Jack Scanlan, Australian blogger and contributor to Darwinist group blog Panda’s Thumb, picks up on Casey Luskin’s comments here about anti-ID rhetoric and adds an unintentionally humorous suggestion for ID critics.
Casey is currently writing a series on the rhetorical tactics of ID opponents, his bottom line being that most such critics avoid grappling with the substance of intelligent-design arguments and prefer to engage in crude insults. Casey reasonably suggests this may be because they don’t have anything better to offer in response. Scanlan worries that in a sense, Casey’s got a point — that your typical anti-ID bombast ends up doing the opposite of what it intends, “playing right into the ID movement’s hand.”
Scanlan proposes some more appropriate language for Darwinian scientists when they are asked (by a journalist, for example) to comment on intelligent design. In Scanlan’s suggested answer, the scientist is supposed to assure the journalist, “The mainstream scientific community no longer pays much attention to the [intelligent design] movement and will continue to do so [or rather, not to do so] until ID proponents formulate more rigorous and persuasive ideas.”
Nicely spun, Jack, and many a credulous journalist would no doubt be taken in. However the truth is other than you say. Darwinian scientists who blog — in other words, those whose comments are most readily accessible to us — may indeed not pay attention to ID arguments, but that’s certainly not because of any lack of “rigorous and persuasive ideas” on ID’s part. The proof is that Darwin defenders are typically very busy indeed picking on other arguments that no thoughtful and critical person would remotely regard as “rigorous and persuasive.” What those other arguments have in common is that, unlike ID, they’re too weak to effectively fight back.
As a convenient example, right over at Panda’s Thumb, Scanlan’s colleage PZ Myers contributes a longish post (1500+ words) attacking some guy’s rather… well, strained attempt to discover the details of all of embryology in two vaguely formulated verses from the Koran. Dr. Myers complains:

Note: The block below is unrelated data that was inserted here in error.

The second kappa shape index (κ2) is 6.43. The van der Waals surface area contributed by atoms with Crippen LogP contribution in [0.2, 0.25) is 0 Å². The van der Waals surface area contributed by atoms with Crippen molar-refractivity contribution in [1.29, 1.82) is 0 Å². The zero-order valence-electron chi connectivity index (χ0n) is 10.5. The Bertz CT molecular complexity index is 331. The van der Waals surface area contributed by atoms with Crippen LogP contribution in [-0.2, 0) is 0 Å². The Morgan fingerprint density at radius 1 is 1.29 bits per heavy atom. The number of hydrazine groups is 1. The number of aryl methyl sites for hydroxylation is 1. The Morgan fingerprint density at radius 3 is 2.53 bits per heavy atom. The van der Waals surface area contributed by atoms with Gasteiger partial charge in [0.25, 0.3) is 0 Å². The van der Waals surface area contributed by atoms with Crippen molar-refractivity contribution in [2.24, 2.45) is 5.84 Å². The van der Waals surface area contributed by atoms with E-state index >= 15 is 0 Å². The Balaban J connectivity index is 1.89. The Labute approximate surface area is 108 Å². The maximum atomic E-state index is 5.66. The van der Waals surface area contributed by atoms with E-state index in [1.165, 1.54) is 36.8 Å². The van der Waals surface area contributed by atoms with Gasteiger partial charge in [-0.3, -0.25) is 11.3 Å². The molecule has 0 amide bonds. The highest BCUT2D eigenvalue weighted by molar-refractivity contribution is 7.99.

I have read the entirety of Hamza Andreas Tzortzis’ paper, “Embryology in the Qur’an: A scientific-linguistic analysis of chapter 23: With responses to historical, scientific & popular contentions,” all 58 pages of it (although, admittedly, it does use very large print). It is quite possibly the most overwrought, absurdly contrived, pretentious expansion of feeble post hoc rationalizations I’ve ever read. As an exercise in agonizing data fitting, it’s a masterpiece.
Who is Hamza Andreas Tzortzis? On his Facebook page, he is identified as “a convert to Islam, …an international lecturer, public speaker & author. He is particularly interested in Islam, philosophy and politics.” How Dr. Myers discovered Mr. Tzortzis and what an easy punching bag he makes, I do not know.
What would trouble me if I were Jack Scanlan — a well-intentioned Darwinian observer of the evolution debate, someone who cares about the quality of the rhetoric coming from my side, disdaining the usual cheap shots — is the way my allies in the debate make a habit of spending their time going after the weak, the widows and the orphans, as they meanwhile ignore the most serious scientific challenges to Darwinism. Even if Scalan doesn’t think intelligent design poses a genuinely serious scientific challenge, he admits that it poses a real public-relations challenge: “It uses the right type of language, it shows off its shiny PhD-brandishing experts, and it sneaks religious ideas in under the guise of appealing to human design analogies, which are extremely seductive at first glance.”